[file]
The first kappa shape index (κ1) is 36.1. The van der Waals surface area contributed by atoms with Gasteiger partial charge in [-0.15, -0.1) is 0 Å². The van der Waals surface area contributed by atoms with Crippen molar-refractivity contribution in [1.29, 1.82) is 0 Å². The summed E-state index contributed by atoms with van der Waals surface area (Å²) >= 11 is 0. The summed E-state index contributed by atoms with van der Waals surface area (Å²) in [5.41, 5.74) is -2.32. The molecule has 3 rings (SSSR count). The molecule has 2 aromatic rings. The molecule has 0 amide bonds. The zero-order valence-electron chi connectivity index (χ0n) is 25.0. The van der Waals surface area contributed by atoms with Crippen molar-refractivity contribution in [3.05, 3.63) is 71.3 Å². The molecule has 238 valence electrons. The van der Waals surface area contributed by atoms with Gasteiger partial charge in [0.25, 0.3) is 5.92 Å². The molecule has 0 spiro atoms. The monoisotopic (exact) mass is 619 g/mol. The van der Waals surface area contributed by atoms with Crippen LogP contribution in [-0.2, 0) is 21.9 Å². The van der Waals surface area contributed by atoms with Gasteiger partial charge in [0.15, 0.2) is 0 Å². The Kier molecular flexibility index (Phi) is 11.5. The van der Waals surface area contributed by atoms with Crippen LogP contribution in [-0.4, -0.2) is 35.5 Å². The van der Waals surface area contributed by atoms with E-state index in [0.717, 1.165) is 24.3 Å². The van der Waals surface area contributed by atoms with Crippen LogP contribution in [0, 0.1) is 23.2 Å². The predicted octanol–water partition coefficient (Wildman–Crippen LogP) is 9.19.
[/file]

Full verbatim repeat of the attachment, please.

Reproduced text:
The first kappa shape index (κ1) is 36.1. The van der Waals surface area contributed by atoms with Gasteiger partial charge in [-0.15, -0.1) is 0 Å². The van der Waals surface area contributed by atoms with Crippen molar-refractivity contribution in [1.29, 1.82) is 0 Å². The summed E-state index contributed by atoms with van der Waals surface area (Å²) >= 11 is 0. The summed E-state index contributed by atoms with van der Waals surface area (Å²) in [5.41, 5.74) is -2.32. The molecule has 3 rings (SSSR count). The molecule has 2 aromatic rings. The molecule has 0 amide bonds. The zero-order valence-electron chi connectivity index (χ0n) is 25.0. The van der Waals surface area contributed by atoms with Crippen molar-refractivity contribution in [3.05, 3.63) is 71.3 Å². The molecule has 238 valence electrons. The van der Waals surface area contributed by atoms with Gasteiger partial charge in [0.25, 0.3) is 5.92 Å². The molecule has 0 spiro atoms. The monoisotopic (exact) mass is 619 g/mol. The van der Waals surface area contributed by atoms with Crippen LogP contribution in [-0.2, 0) is 21.9 Å². The van der Waals surface area contributed by atoms with Gasteiger partial charge in [0.15, 0.2) is 0 Å². The Kier molecular flexibility index (Phi) is 11.5. The van der Waals surface area contributed by atoms with Crippen LogP contribution in [-0.4, -0.2) is 35.5 Å². The van der Waals surface area contributed by atoms with E-state index in [0.717, 1.165) is 24.3 Å². The van der Waals surface area contributed by atoms with Crippen LogP contribution in [0, 0.1) is 23.2 Å². The predicted octanol–water partition coefficient (Wildman–Crippen LogP) is 9.19.